What effect has this work had on your life and/or your art?
My life and art are virtually melded and QueerWise enunciates that marriage. I take this work as seriously as I do any other aspect of my varied career. What began as a group of seven or eight writers (GLBT and over fifty) sitting around a table has—in four years—evolved into a successful troupe of Spoken Word Artists. That couldn’t have happened without the support of Poets & Writers. I learn from each student’s particular perspective, and I also learn when I evaluate how the material is landing on various audience members. That synergy gives me and my art a true uplift of the spirit.
What is the craziest thing that’s happened in one of your workshops?
In our QueerWise sessions, everyone is encouraged to get up and read (with no apologies, by the way). One night, our senior member (a mere eighty-five years old at the time), walked up to the music stand, confidently carrying a notebook containing his work for the evening. I don’t think he’d uttered a complete sentence when his pants fell to the floor, like a Barnum & Bailey clown act. Since we all share a palpable closeness, it was permissible to laugh. And no one laughed louder than Joe who, for the record, was wearing his Calvins.

Photo: Michael Kearns     Credit: Lisa Palombi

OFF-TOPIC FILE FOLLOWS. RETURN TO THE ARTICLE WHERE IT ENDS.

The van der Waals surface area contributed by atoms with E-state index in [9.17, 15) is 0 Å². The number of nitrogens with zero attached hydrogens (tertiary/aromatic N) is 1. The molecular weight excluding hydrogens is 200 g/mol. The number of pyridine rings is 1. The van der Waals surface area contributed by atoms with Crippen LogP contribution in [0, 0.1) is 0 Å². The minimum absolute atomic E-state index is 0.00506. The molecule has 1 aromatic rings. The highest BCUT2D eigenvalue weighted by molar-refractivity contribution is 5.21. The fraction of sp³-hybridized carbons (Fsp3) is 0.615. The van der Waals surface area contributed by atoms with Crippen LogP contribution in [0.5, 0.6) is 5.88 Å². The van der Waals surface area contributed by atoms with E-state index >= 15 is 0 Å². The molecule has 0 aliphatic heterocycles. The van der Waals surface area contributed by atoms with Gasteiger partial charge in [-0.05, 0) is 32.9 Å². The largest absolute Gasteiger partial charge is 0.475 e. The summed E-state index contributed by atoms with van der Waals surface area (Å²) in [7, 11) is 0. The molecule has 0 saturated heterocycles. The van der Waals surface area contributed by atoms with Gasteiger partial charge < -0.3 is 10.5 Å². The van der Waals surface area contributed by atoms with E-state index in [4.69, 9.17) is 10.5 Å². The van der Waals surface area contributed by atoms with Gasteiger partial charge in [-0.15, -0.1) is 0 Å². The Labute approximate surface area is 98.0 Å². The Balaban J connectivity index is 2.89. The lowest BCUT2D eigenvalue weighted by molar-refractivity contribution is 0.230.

Major support for Readings & Workshops in California is provided by the James Irvine Foundation. Additional support comes from the Friends of Poets & Writers.

When something major happens in our lives, we often put some time between us and the event before we write about it. But sometimes, when we let too much time pass, the intense emotion of the event fades and is replaced by a more analytic, objective memory of the incident. In order to channel that sense of immediacy, put yourself back at the scene of a significant incident, right in the middle of the action. Something life-changing is happening to you at this very moment. Report on it. Make your statements short, energized, and to the point. Be sure you cover the Who, What, When, Where, and Why of the story. Sensationalize at your discretion. Skim over nitpicky details if necessary in order to get to the heart of the story.